It was instead an effort by the military service chiefs to decide which missions they still wanted to accomplish after Obama and his top national security advisers decided - as part of their new economic policies -- to shoehorn the Pentagon's decade-long spending plan, estimated to cost around $6.25 trillion, into a box roughly 7 percent smaller.
What about something called "budget sequestration"? Isn't that going to make these numbers change a lot anyway?
Sequestration, according to the dictionary's definition, involves holding something temporarily - like members of a jury or the property of a defendant -- before letting it go.
Many pundits and policymakers in Washington are nonetheless agitated about the prospect that the Pentagon will be forced to cut up to $500 billion beyond what Obama has proposed, as the result of a "sequestration" deal with Congress that requires spending reductions throughout the government unless certain deficit targets are met.
This would essentially reduce the Pentagon's current budget by about 16 percent in the year 2021. As the Stimson Center has pointed out, such a trim is comparable to shaving just three-quarters of one percent from the defense budget annually - in absolute dollars, not including inflation - from 2013 to 2021.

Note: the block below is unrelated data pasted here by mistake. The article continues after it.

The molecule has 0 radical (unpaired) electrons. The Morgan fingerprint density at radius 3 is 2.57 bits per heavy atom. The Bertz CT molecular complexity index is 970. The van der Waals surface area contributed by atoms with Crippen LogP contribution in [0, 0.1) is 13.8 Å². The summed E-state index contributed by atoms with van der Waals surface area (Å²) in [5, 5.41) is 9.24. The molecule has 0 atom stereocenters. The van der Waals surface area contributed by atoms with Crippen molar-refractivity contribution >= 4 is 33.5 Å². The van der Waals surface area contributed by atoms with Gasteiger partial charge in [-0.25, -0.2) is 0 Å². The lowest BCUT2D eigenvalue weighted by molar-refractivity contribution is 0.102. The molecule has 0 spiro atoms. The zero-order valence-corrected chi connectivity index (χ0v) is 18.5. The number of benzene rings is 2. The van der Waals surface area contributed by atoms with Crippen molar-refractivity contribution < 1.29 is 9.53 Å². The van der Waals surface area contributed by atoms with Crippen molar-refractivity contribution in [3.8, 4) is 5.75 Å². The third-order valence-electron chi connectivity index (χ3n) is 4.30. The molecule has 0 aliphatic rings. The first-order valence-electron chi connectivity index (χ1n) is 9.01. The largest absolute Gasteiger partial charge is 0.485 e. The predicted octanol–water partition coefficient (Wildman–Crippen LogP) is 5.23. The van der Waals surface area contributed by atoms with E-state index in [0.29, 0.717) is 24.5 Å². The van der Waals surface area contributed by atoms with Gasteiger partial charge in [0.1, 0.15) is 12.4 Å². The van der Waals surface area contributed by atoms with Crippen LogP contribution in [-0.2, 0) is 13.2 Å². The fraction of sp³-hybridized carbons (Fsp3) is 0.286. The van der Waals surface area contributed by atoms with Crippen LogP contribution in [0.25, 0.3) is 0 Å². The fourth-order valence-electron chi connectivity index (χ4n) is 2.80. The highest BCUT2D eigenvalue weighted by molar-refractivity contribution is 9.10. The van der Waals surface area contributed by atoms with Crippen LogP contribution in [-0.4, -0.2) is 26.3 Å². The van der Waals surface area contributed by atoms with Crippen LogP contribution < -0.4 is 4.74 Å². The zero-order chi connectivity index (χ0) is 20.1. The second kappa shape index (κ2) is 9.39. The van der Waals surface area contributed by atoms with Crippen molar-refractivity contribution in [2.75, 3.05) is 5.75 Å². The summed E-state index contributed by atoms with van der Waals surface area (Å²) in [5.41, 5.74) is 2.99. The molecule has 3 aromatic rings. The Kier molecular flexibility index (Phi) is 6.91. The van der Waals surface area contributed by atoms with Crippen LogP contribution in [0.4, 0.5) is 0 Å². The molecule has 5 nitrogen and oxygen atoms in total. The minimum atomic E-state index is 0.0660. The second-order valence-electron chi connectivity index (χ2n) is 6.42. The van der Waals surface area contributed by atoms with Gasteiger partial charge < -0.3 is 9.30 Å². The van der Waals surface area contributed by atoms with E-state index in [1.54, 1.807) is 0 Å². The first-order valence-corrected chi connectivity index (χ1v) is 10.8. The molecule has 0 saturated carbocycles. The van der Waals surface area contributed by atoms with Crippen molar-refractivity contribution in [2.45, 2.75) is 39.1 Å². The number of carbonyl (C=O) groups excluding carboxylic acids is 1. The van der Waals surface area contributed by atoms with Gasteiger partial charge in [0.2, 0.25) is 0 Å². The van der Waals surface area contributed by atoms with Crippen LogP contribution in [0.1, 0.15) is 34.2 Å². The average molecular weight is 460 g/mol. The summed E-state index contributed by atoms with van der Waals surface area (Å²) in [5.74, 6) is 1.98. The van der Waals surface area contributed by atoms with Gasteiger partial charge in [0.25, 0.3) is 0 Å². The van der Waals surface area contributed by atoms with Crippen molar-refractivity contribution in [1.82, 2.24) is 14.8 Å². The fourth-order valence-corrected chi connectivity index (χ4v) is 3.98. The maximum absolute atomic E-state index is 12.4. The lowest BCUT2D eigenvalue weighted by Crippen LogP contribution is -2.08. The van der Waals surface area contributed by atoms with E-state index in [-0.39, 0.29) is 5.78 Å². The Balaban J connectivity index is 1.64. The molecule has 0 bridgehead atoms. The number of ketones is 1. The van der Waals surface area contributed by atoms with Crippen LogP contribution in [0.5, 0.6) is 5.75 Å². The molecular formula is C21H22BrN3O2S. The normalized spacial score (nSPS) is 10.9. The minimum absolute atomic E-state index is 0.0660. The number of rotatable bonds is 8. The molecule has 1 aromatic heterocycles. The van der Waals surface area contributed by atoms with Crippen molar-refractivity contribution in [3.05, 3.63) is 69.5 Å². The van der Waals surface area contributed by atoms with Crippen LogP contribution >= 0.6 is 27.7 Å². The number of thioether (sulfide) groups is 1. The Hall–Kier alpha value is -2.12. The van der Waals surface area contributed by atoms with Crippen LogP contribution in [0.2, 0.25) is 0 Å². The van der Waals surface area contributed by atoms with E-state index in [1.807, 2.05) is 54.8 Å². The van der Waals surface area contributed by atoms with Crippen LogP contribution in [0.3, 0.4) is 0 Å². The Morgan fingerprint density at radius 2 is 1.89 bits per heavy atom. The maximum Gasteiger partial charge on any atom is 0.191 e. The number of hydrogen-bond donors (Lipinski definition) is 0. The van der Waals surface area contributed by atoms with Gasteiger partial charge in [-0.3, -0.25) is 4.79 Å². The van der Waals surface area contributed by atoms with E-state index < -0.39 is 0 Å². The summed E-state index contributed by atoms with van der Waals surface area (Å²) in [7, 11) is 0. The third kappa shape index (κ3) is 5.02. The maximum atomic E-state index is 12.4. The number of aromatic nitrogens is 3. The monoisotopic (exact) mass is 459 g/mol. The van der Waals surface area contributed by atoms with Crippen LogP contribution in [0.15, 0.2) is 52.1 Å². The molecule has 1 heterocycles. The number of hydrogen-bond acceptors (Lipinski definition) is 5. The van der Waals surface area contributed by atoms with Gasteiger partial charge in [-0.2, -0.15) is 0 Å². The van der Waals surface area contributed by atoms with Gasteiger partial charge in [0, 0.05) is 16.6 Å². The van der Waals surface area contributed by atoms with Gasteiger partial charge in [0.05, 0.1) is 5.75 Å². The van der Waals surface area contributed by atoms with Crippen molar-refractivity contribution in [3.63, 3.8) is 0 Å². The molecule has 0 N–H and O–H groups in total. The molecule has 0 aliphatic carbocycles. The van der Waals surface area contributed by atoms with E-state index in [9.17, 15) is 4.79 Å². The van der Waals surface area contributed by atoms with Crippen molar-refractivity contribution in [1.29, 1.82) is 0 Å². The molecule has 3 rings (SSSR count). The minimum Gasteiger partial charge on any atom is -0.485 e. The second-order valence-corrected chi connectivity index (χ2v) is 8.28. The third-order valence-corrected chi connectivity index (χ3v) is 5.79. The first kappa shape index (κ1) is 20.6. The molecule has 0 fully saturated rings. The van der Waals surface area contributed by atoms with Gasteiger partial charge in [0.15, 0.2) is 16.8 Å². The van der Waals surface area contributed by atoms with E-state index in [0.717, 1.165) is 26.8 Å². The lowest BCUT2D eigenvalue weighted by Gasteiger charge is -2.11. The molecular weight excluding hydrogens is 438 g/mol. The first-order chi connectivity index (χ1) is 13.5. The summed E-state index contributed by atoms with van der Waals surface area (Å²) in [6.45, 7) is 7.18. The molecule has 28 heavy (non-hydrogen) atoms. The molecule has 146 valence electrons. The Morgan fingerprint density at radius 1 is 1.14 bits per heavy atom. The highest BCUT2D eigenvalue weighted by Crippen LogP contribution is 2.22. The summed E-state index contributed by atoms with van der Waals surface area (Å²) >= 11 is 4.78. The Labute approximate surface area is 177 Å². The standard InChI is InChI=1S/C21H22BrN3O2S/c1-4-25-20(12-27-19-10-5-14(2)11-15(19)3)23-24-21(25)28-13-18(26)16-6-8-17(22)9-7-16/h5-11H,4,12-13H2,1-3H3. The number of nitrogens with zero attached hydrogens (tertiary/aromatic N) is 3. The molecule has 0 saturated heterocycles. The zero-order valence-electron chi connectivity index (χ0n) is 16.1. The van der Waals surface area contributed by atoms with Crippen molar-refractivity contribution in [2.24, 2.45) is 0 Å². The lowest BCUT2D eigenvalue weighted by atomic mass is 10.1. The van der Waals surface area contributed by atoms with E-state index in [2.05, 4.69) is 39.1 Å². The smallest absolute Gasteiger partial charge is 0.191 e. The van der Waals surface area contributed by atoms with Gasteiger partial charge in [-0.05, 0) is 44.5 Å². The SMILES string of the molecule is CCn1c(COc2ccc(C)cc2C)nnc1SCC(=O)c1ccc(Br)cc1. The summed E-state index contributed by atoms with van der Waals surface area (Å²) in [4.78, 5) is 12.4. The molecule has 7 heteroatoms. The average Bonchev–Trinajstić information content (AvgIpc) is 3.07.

The fears over sequestration come from the bluntness of the scalpel: The deal would require the Pentagon to distribute the additional cuts equally among its major program categories, although it would still retain some discretion within those categories. Spending on Afghanistan would be exempt and Obama could also exempt military personnel if he chooses. But Panetta would not have the liberty of choosing to preserve or increase funding for the overall tasks he considers most important.
This restriction could be changed by Congress, and the sequestration itself can be reversed if Congress wishes to do so before it takes effect in January 2013. While many Republican lawmakers have threatened to undo the sequestration deal, Obama has promised to veto such plans, and the Republicans don't appear to have the votes to override such a veto.
Nonetheless, few who follow defense spending closely expect the defense budget to be deeply cut by sequestration. Asked how he plans to carry out the requirement, Panetta told an audience at Ft. Bliss, Texas, on January 12, "I'm not planning to do it at all."
One reason for ignoring the threat is that the defense industry is likely to block it. In 2011 alone, more than a thousand defense and aerospace lobbyists spent $46.6 million to influence Congress, according to an estimate by the nonprofit Center for Responsive Politics. The industry also gave lawmakers $22.7 million for the 2010 elections, and it has already contributed another $8.5 million to influence the election outcome in 2012.